Too many times that second year, I'd realize that I'd made terrible calls as tactician because I had my head down in the boat. I'd call for a tack without realizing that I was heading to the wrong (unfavored) side of the course, or tack into a pack of boats that would soon roll us. Once I realized the error of my ways, I really pushed my crew to learn the role of tactician.

Becoming a tactician is something that takes time. You have to develop a sense about racing, the rules and how to make the boat go. However, I find that most people will not do the hard work of learning it unless challenged, encouraged and rewarded. Start a young tactician off by having him or her reading some of Dave Perry's books and the North U. books about tactics. A subscription to Sailing Smarts, a racing focused newsletter, is an excellent tool. Be on the lookout for good articles in Sailing World. Join the racers at a happy hour or a post-race party and ask lots of questions. Don't be afraid to draw some pictures! They can be invaluable.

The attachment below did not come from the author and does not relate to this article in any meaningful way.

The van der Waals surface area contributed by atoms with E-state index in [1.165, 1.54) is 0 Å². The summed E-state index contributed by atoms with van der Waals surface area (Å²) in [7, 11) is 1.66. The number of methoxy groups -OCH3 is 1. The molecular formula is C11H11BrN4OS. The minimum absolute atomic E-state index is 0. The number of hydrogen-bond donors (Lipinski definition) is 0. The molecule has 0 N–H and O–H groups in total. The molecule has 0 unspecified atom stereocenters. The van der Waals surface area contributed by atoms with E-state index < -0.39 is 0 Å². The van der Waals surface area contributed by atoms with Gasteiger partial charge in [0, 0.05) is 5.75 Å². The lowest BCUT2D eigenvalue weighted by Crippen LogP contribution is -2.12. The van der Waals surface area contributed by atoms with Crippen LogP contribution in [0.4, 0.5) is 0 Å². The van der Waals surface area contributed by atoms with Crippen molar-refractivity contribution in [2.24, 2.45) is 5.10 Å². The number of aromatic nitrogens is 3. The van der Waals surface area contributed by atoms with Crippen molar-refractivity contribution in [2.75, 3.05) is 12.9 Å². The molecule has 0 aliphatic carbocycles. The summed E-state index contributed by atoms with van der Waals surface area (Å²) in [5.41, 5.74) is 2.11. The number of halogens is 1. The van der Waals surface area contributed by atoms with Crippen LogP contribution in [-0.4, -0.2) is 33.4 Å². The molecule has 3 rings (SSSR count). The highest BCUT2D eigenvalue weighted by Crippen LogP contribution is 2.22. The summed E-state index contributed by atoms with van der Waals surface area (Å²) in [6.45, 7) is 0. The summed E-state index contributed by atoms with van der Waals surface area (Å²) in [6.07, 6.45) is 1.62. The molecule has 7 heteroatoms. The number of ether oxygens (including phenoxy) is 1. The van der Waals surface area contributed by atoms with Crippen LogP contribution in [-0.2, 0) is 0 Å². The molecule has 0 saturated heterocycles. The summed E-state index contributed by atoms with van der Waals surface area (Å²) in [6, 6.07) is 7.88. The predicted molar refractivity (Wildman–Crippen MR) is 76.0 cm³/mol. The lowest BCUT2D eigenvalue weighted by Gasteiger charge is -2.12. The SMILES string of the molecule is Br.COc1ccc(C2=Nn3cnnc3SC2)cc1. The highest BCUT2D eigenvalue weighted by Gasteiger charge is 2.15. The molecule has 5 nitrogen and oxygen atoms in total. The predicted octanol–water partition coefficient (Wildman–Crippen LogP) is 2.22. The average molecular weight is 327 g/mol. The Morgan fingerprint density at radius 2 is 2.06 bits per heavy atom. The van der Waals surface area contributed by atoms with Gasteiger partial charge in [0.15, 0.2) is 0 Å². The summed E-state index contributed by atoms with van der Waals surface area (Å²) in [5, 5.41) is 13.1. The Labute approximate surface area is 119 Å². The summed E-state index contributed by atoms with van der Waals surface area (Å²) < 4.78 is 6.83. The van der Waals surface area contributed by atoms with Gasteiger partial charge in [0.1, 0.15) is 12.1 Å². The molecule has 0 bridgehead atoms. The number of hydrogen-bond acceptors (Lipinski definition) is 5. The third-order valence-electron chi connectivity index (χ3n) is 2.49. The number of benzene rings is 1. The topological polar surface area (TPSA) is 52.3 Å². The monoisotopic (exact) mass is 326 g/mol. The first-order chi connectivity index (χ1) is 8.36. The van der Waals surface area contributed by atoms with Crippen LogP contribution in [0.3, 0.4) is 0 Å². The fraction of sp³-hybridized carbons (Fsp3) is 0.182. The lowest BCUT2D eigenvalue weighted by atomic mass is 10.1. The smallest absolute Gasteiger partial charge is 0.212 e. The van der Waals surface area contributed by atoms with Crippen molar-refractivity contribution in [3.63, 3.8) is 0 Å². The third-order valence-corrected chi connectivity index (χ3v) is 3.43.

Today, I have a couple of members of my crew that I can really trust to take on the role of tactician. It's great having someone with which to discuss strategy. If you can, I'd recommend you choose to drive or call tactics--not both--and watch your performance improve.

I like driving and so that's where I keep my focus. (I think it's a control issue.)

The race to Oxford is our next race on September 13th. Make your plans now and get your crew together! It's going to be a wonderful race.

Until then, please come out and join us on a Wednesday night race on the Severn or the Magothy. Just drop me a note and I'll help you find a spot.

See you on the water!

Tim Williams